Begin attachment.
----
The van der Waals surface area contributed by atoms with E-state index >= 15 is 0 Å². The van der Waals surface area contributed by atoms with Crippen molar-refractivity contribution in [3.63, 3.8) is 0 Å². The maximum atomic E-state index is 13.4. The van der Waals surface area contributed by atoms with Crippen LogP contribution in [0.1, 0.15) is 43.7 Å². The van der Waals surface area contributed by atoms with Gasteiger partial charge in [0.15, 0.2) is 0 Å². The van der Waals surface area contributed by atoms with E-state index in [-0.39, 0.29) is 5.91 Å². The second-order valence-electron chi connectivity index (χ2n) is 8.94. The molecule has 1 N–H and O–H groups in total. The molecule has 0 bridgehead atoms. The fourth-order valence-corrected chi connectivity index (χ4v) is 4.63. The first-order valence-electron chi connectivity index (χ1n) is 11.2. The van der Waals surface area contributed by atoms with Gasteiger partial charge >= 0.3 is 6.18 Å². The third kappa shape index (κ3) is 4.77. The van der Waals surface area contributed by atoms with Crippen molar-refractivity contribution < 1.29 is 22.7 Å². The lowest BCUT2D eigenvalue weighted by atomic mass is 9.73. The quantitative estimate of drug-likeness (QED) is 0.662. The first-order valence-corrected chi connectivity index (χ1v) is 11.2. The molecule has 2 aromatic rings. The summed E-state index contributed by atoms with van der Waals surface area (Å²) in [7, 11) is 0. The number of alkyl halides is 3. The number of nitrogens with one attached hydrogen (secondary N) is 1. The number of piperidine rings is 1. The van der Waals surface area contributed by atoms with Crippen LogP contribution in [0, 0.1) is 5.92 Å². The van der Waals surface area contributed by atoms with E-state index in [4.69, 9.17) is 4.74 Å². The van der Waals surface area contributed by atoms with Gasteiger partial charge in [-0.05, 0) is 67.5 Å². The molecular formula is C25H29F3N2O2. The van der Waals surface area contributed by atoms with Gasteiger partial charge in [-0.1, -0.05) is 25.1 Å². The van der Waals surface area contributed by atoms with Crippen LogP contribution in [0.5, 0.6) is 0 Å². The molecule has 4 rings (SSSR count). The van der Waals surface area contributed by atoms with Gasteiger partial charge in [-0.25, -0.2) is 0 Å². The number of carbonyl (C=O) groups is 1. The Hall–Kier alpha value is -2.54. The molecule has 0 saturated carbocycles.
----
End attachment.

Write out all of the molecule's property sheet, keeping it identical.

The van der Waals surface area contributed by atoms with E-state index >= 15 is 0 Å². The van der Waals surface area contributed by atoms with Crippen molar-refractivity contribution in [3.63, 3.8) is 0 Å². The maximum atomic E-state index is 13.4. The van der Waals surface area contributed by atoms with Crippen LogP contribution in [0.1, 0.15) is 43.7 Å². The van der Waals surface area contributed by atoms with Gasteiger partial charge in [0.15, 0.2) is 0 Å². The van der Waals surface area contributed by atoms with E-state index in [-0.39, 0.29) is 5.91 Å². The second-order valence-electron chi connectivity index (χ2n) is 8.94. The molecule has 1 N–H and O–H groups in total. The molecule has 0 bridgehead atoms. The fourth-order valence-corrected chi connectivity index (χ4v) is 4.63. The first-order valence-electron chi connectivity index (χ1n) is 11.2. The van der Waals surface area contributed by atoms with Gasteiger partial charge >= 0.3 is 6.18 Å². The third kappa shape index (κ3) is 4.77. The van der Waals surface area contributed by atoms with Crippen molar-refractivity contribution < 1.29 is 22.7 Å². The lowest BCUT2D eigenvalue weighted by atomic mass is 9.73. The quantitative estimate of drug-likeness (QED) is 0.662. The first-order valence-corrected chi connectivity index (χ1v) is 11.2. The molecule has 2 aromatic rings. The summed E-state index contributed by atoms with van der Waals surface area (Å²) in [7, 11) is 0. The number of alkyl halides is 3. The number of nitrogens with one attached hydrogen (secondary N) is 1. The number of piperidine rings is 1. The van der Waals surface area contributed by atoms with Crippen LogP contribution in [0, 0.1) is 5.92 Å². The van der Waals surface area contributed by atoms with E-state index in [4.69, 9.17) is 4.74 Å². The van der Waals surface area contributed by atoms with Gasteiger partial charge in [-0.05, 0) is 67.5 Å². The molecular formula is C25H29F3N2O2. The van der Waals surface area contributed by atoms with Gasteiger partial charge in [-0.1, -0.05) is 25.1 Å². The van der Waals surface area contributed by atoms with Crippen LogP contribution in [0.5, 0.6) is 0 Å². The molecule has 4 rings (SSSR count). The van der Waals surface area contributed by atoms with Gasteiger partial charge in [-0.25, -0.2) is 0 Å². The number of carbonyl (C=O) groups is 1. The Hall–Kier alpha value is -2.54. The molecule has 0 saturated carbocycles.